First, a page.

The euro held most of its recent gains versus the dollar and hit a fresh monthly high against the yen on Thursday, as risk appetite picked up amid easing sovereign debt concerns.
Japan’s yen was down across the board on worries that impending monetary policy tightening in China will slow exports to the emerging giant.
In news out of Europe, The Financial Times Deutschland reported neighbors may allow Greece and Ireland to write off some of their debt burden using the European Financial Stability Facility (EFSF).
Earlier this week, successful bond auctions for Spain and Portugal raised hopes that a full-blown sovereign debt crisis could be prevented.
The euro eased slightly versus the dollar today, to $1.3450 from Tuesday’s 2-month high of 1.3537.
Versus the yen, the euro rose to Y111.37, its highest since before Christmas. The single currency hit a weekly high of 0.8464 pounds versus its UK counterpart, and was holding steady near CHF 1.30 against the Swiss franc.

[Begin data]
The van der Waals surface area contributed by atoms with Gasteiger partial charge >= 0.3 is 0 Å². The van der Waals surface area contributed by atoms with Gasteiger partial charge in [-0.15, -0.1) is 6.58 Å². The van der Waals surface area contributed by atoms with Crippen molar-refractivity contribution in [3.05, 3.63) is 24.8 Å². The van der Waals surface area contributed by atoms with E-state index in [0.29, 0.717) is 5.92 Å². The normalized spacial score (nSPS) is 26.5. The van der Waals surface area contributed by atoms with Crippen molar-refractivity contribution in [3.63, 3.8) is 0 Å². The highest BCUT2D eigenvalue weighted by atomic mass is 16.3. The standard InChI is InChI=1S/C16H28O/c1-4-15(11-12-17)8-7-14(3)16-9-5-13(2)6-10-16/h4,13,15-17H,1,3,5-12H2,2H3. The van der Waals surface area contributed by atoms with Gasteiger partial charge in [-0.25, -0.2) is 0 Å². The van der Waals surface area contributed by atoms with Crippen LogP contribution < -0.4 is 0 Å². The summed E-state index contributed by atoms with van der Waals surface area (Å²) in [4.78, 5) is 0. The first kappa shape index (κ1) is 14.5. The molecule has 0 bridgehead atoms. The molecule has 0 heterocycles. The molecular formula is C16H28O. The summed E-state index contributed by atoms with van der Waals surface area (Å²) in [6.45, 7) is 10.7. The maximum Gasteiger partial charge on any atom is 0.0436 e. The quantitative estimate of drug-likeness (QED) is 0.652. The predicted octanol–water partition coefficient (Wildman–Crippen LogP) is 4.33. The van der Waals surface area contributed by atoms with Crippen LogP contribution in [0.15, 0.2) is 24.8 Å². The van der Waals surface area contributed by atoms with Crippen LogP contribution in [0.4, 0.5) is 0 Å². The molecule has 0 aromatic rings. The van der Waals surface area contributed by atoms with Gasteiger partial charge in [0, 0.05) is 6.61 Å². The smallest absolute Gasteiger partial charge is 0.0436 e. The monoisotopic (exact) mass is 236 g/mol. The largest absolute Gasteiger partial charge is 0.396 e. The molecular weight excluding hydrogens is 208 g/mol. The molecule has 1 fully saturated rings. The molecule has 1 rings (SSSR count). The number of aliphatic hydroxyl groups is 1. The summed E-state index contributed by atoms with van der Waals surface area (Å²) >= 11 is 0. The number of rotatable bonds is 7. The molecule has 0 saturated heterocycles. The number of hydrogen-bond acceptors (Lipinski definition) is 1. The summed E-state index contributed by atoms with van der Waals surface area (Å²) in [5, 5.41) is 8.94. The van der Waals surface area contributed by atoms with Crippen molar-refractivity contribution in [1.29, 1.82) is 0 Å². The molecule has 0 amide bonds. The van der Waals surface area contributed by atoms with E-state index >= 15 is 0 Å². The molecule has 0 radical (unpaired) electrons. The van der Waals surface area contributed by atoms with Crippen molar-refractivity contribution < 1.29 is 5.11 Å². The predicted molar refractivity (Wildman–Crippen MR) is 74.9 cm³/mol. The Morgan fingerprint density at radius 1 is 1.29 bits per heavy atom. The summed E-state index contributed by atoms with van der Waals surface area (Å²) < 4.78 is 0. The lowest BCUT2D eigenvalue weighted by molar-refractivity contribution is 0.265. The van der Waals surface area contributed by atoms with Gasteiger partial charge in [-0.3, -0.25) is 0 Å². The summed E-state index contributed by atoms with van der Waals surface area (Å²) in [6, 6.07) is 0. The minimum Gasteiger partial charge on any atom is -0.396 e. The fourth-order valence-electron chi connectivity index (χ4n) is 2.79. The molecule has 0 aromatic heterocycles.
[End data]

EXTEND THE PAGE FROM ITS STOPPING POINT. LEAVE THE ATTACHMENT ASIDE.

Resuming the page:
In economic news from around the globe, China said its gross domestic product expanded 9.8% in the fourth quarter from a year earlier, faster than the third quarter’s 9.6% increase.
Beijing is likely to respond by rising interest rates in order to fight upward pressure on prices.
Here in the US, first-time claims for unemployment benefits fell by much more than anticipated in the week ended January 15th, according to a report released by the Labor Department on Thursday, with jobless claims pulling back near the two-year low set in late December.
The report showed that initial jobless claims fell to 404,000 from the previous week’s revised figure of 441,000. Economists had been expecting jobless claims to slip to 420,000.